However, some people start to worry that maybe these people won't pay their debt. Luckily, another rich guy steps in, and says that he would be happy to sell them insurance on these assets. If they just pay him 3 cents for every dollar they buy, then he will insure any losses they might have, and pay them the full dollar they are owed. Well, that puts everyone's fears to rest, and they go right back to buying. Now the businesses giving out these loans are making a ton of money, the rich guy selling the millions of 'assets' is making a ton of money, the other rich guy selling the insurance is making a ton of money, and the people eventually buying these 'assets' are happily looking forward to a steady stream of profits coming in from interest as people repay their debts. Unfortunately, after a while, it starts to look like people aren't repaying their debts. In fact, a lot of them aren't. It isn't too big a deal though, because eventually they will pay it, or the insurance will kick in, so they keep buying, because everyone tells them it is guaranteed money, and everyone seems to be getting rich off it. Pretty soon, so many people were buying insurance, and the insurance guy was making so much money, that he even started selling shares in his insurance too. After all, why should he bear the burden of his risk, when no one else in this market is. He can sell off his own potential risk to investors, just like they did with the meal loan risk to begin with. So you have the companies making loans, the rich guy buying and bundling the debts, his friend who is rating the debt, the other rich guy insuring the debt, the people buying the shares of the insurance, and even the restaurants, all making a fortune. The only people not making money in all this, are the people eating out, who are having every meal artificially inflated in price, both by interest, and by the rising prices due to so many people eating out, and the people eventually ending up with the shares of the debt, which isn't getting paid off as often or as quickly as it is supposed to.
Eventually, though, it becomes clear that people really aren't paying of a lot of these loans. Some people, who haven't paid back their first loan, are even getting second loans! The people holding these 'assets' based on these loans, start calling the insurance guy in droves. Except, the insurance guy one day files for bankruptcy, saying that no one could have predicted how many of these loans were bad, and all of a sudden, the entire market for these loans stops dead in its tracks. The people who bought the 'assets,' the insurance guy, the rich guy who is selling the 'assets,' the companies making the loans, and even the restaurants, all grind to a halt, and ask the same question "why are you people eating, if you can't afford it? Why don't you just stop eating?" They all decide that clearly the problem here is all these people under the mistaken impression that they can just eat whenever they are hungry, even if they don't have the money. All the businesses petition the government to pay up all the outstanding debt, because there was no way they could have predicted that people would actually go out to eat, when they couldn't afford to buy a meal, even though that was the entire basis of the entire industry to start with. These fine, upstanding businessmen, bought these disreputable diners' debt, in good faith that they would be able to pay it back, and there is no reason their business should have to suffer, just because these layabouts can't afford to eat. There is no equitable recourse, but to offload these bad debts to the taxpayers, so that the market can stabilize.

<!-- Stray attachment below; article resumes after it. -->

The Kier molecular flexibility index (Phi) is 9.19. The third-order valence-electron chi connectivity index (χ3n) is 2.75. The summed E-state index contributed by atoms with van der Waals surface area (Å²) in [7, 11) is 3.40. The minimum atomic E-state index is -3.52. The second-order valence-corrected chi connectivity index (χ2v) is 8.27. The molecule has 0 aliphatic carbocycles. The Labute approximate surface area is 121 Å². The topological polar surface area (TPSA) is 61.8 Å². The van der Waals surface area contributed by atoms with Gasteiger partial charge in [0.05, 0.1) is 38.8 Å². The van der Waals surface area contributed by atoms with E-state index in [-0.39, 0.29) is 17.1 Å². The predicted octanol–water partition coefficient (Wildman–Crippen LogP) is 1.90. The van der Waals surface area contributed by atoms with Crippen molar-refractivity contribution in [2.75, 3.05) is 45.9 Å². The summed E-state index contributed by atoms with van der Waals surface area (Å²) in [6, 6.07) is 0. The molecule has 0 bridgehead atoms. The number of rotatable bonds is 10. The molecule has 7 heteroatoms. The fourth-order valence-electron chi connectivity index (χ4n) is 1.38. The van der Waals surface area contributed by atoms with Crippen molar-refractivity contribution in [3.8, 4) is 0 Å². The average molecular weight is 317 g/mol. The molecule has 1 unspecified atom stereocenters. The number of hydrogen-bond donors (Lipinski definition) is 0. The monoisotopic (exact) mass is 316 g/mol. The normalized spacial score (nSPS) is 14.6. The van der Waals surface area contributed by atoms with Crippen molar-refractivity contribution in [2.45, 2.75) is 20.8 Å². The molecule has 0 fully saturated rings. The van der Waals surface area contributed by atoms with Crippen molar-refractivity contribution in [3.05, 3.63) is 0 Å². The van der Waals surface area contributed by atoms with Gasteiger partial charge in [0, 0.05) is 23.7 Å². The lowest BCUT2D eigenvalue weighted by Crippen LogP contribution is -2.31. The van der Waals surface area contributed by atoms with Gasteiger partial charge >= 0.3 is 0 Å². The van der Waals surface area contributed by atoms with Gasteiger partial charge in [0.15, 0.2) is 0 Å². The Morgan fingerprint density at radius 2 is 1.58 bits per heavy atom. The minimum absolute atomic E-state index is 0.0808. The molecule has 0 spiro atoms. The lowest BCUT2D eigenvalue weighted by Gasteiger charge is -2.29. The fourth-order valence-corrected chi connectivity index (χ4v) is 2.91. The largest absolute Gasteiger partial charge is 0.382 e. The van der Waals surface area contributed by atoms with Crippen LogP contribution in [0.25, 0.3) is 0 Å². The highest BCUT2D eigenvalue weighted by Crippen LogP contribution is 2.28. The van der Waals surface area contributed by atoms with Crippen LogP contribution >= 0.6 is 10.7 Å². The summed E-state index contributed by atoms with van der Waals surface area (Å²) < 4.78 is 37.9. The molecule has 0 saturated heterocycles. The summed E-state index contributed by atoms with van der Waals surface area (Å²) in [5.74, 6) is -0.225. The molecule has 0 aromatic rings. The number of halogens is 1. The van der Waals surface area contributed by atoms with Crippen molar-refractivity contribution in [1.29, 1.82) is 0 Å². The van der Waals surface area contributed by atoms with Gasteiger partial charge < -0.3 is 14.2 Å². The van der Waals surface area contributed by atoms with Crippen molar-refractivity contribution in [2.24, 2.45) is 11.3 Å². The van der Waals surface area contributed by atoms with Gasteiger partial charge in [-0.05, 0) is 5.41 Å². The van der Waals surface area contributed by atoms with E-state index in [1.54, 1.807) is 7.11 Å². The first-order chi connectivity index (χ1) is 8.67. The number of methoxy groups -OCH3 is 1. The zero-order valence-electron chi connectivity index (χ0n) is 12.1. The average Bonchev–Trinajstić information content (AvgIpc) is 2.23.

And that is where we are today. So, the next time you hear some Wall Street fucko blaming the financial collapse on all those 'deadbeats' who had the audacity to expect a roof over their kid's heads, ask yourself, was it actually borrowing money to get something to eat that caused the problem, or was it the insane and incredible machinations of all the people trying to figure out how to get rich off of you being too broke to afford dinner that really caused the problem? Oh, and before you answer that, please keep in mind that the real life machinations of Wall Street, were several orders of magnitude more complex than my little story. So complex, in fact, that they had to hire Nobel prize winning mathematicians and physicists, just to keep track of the complex financial instruments they created to sell, resell, bet against, and resell again, whether or not you would continue to be able to afford the roof over your head. To put it in the plainest language, the housing market had absolutely nothing to do with the financial collapse. It is the culture of the trading world which is to blame, and the housing market just happened to be the financial instrument that was in vogue at the time. Before that, it was Internet IPOs, and now it is commodities and educational debt. To portray the problem as being in any way the fault of the housing market, is to completely miss the real problem, and the real cause of the collapse.
|Last Updated ( Friday, 20 May 2011 05:46 )|